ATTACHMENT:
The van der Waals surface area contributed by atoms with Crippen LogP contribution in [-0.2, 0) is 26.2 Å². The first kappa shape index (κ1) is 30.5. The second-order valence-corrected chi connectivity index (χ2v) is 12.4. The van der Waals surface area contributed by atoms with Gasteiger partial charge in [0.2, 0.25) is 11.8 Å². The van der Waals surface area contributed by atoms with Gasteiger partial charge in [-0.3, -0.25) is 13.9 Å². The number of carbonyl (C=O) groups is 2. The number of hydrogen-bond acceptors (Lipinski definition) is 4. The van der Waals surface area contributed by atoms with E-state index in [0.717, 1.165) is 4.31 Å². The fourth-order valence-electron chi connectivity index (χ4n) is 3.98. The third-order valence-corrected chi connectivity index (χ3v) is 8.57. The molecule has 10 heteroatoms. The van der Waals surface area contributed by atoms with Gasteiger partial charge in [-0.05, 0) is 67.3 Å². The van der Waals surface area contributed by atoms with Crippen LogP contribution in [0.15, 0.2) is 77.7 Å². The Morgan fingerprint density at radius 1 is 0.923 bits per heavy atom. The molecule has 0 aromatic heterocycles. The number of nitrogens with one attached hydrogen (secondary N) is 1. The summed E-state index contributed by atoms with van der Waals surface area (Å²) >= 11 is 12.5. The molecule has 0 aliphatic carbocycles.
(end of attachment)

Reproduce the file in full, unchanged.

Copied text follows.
The van der Waals surface area contributed by atoms with Crippen LogP contribution in [-0.2, 0) is 26.2 Å². The first kappa shape index (κ1) is 30.5. The second-order valence-corrected chi connectivity index (χ2v) is 12.4. The van der Waals surface area contributed by atoms with Gasteiger partial charge in [0.2, 0.25) is 11.8 Å². The van der Waals surface area contributed by atoms with Gasteiger partial charge in [-0.3, -0.25) is 13.9 Å². The number of carbonyl (C=O) groups is 2. The number of hydrogen-bond acceptors (Lipinski definition) is 4. The van der Waals surface area contributed by atoms with E-state index in [0.717, 1.165) is 4.31 Å². The fourth-order valence-electron chi connectivity index (χ4n) is 3.98. The third-order valence-corrected chi connectivity index (χ3v) is 8.57. The molecule has 10 heteroatoms. The van der Waals surface area contributed by atoms with Gasteiger partial charge in [-0.05, 0) is 67.3 Å². The van der Waals surface area contributed by atoms with Crippen LogP contribution in [0.15, 0.2) is 77.7 Å². The Morgan fingerprint density at radius 1 is 0.923 bits per heavy atom. The molecule has 0 aromatic heterocycles. The number of nitrogens with one attached hydrogen (secondary N) is 1. The summed E-state index contributed by atoms with van der Waals surface area (Å²) >= 11 is 12.5. The molecule has 0 aliphatic carbocycles.